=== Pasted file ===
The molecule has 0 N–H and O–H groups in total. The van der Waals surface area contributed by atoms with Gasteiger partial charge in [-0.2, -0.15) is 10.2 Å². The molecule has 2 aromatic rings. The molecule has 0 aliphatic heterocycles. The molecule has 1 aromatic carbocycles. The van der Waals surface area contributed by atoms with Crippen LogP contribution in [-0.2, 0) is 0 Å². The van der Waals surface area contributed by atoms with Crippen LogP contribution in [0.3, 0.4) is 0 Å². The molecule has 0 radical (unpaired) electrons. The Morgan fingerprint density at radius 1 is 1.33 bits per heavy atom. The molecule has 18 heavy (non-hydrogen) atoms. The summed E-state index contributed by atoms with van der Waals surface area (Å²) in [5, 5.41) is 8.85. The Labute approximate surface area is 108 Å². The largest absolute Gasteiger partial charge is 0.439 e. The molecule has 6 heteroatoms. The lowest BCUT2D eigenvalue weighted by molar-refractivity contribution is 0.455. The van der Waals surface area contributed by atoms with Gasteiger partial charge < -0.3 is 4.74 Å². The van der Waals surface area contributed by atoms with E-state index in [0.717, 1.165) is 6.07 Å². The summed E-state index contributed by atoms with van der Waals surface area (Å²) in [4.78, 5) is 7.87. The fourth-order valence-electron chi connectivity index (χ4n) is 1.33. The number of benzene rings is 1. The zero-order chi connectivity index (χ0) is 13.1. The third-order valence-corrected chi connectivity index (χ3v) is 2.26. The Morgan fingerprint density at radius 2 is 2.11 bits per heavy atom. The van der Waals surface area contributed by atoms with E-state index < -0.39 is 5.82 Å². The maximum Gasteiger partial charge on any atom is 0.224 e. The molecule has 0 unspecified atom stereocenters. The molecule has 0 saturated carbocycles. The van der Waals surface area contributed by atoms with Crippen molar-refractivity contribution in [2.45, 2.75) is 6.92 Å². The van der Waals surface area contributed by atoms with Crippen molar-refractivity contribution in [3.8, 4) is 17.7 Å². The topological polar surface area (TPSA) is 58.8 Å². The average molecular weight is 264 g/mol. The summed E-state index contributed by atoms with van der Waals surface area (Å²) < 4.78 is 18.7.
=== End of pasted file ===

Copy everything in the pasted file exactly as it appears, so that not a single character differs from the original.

The molecule has 0 N–H and O–H groups in total. The van der Waals surface area contributed by atoms with Gasteiger partial charge in [-0.2, -0.15) is 10.2 Å². The molecule has 2 aromatic rings. The molecule has 0 aliphatic heterocycles. The molecule has 1 aromatic carbocycles. The van der Waals surface area contributed by atoms with Crippen LogP contribution in [-0.2, 0) is 0 Å². The van der Waals surface area contributed by atoms with Crippen LogP contribution in [0.3, 0.4) is 0 Å². The molecule has 0 radical (unpaired) electrons. The Morgan fingerprint density at radius 1 is 1.33 bits per heavy atom. The molecule has 18 heavy (non-hydrogen) atoms. The summed E-state index contributed by atoms with van der Waals surface area (Å²) in [5, 5.41) is 8.85. The Labute approximate surface area is 108 Å². The largest absolute Gasteiger partial charge is 0.439 e. The molecule has 6 heteroatoms. The lowest BCUT2D eigenvalue weighted by molar-refractivity contribution is 0.455. The van der Waals surface area contributed by atoms with Gasteiger partial charge < -0.3 is 4.74 Å². The van der Waals surface area contributed by atoms with E-state index in [0.717, 1.165) is 6.07 Å². The summed E-state index contributed by atoms with van der Waals surface area (Å²) in [4.78, 5) is 7.87. The fourth-order valence-electron chi connectivity index (χ4n) is 1.33. The number of benzene rings is 1. The zero-order chi connectivity index (χ0) is 13.1. The third-order valence-corrected chi connectivity index (χ3v) is 2.26. The Morgan fingerprint density at radius 2 is 2.11 bits per heavy atom. The van der Waals surface area contributed by atoms with E-state index < -0.39 is 5.82 Å². The maximum Gasteiger partial charge on any atom is 0.224 e. The molecule has 0 unspecified atom stereocenters. The molecule has 0 saturated carbocycles. The van der Waals surface area contributed by atoms with Crippen molar-refractivity contribution in [2.45, 2.75) is 6.92 Å². The van der Waals surface area contributed by atoms with Crippen molar-refractivity contribution in [3.8, 4) is 17.7 Å². The topological polar surface area (TPSA) is 58.8 Å². The average molecular weight is 264 g/mol. The summed E-state index contributed by atoms with van der Waals surface area (Å²) < 4.78 is 18.7.